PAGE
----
Pauli Murray, the civil right crusader and first African American woman ordained as a priest by the Episcopal Church, was elevated to sainthood in the church’s roster of “Holy Women, Holy Men.”
A native of Baltimore, Pauli Murray was orphaned at age 13. She went to Durham, North Carolina to live with an aunt. After graduating from high school at the age of 16, she enrolled in Hunter College in New York City. She was forced to drop out of school at the onset of the Great Depression. In 1938, she mounted an unsuccessful legal effort to gain admission to the all-white University of North Carolina at Chapel Hill. In 1940, 15 years earlier than Rosa Parks, Murray was arrested for refusing to sit in the back of a bus in Virginia. She enrolled at the Howard University in 1941 and earned her degree in 1944. She later graduated from the Boalt Hall Law School at the University of California at Berkeley.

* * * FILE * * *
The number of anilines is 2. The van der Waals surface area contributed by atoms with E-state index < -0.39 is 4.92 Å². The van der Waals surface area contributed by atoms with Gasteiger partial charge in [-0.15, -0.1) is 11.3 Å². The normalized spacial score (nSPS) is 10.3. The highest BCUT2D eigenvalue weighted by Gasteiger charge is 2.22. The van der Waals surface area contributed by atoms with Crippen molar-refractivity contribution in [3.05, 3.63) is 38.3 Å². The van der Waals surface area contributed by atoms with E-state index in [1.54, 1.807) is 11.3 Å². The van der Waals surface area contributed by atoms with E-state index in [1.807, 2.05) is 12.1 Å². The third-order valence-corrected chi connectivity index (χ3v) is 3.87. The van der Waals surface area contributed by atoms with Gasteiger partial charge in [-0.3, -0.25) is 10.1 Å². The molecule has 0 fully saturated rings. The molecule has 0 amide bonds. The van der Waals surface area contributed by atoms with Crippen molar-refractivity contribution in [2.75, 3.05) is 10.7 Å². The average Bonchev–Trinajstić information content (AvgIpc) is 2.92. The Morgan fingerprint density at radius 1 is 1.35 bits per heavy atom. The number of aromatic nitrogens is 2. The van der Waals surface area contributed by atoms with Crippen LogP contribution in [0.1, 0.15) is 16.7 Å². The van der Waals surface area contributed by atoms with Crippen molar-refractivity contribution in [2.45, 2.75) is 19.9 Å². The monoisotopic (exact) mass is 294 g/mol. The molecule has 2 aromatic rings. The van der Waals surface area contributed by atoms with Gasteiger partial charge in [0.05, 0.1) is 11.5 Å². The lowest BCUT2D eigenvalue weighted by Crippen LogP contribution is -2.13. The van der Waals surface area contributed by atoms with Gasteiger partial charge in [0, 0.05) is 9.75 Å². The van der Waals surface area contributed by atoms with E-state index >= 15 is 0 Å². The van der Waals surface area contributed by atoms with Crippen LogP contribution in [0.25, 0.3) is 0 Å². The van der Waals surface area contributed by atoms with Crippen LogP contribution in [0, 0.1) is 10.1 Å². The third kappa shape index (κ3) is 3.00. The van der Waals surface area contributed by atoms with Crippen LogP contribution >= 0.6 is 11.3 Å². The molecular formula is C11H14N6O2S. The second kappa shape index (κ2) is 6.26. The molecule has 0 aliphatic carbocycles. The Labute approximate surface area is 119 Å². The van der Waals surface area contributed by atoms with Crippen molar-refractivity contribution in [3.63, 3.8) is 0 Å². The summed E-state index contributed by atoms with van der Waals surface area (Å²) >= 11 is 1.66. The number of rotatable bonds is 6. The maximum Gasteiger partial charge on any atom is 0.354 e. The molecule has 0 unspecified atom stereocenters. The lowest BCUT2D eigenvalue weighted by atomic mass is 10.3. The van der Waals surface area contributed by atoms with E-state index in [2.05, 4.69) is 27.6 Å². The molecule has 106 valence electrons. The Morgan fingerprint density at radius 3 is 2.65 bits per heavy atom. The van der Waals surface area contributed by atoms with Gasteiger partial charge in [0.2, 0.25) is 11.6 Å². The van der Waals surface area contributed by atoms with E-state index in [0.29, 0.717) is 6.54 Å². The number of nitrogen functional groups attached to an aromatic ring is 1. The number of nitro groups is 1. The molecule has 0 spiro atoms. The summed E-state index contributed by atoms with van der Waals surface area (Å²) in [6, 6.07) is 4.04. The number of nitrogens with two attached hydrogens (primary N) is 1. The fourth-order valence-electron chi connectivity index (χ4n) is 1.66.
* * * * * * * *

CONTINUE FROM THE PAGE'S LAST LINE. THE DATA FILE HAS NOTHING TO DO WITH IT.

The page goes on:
She became a leader of the civil rights movement and was critical of its leadership for not including more women in their ranks. In 1977, Murray, at the age of 66, was ordained a priest of the Episcopal Church. She died in Pittsburgh in 1985 after suffering from cancer.
For more information, visit the website of the Pauli Murray Project at Duke University.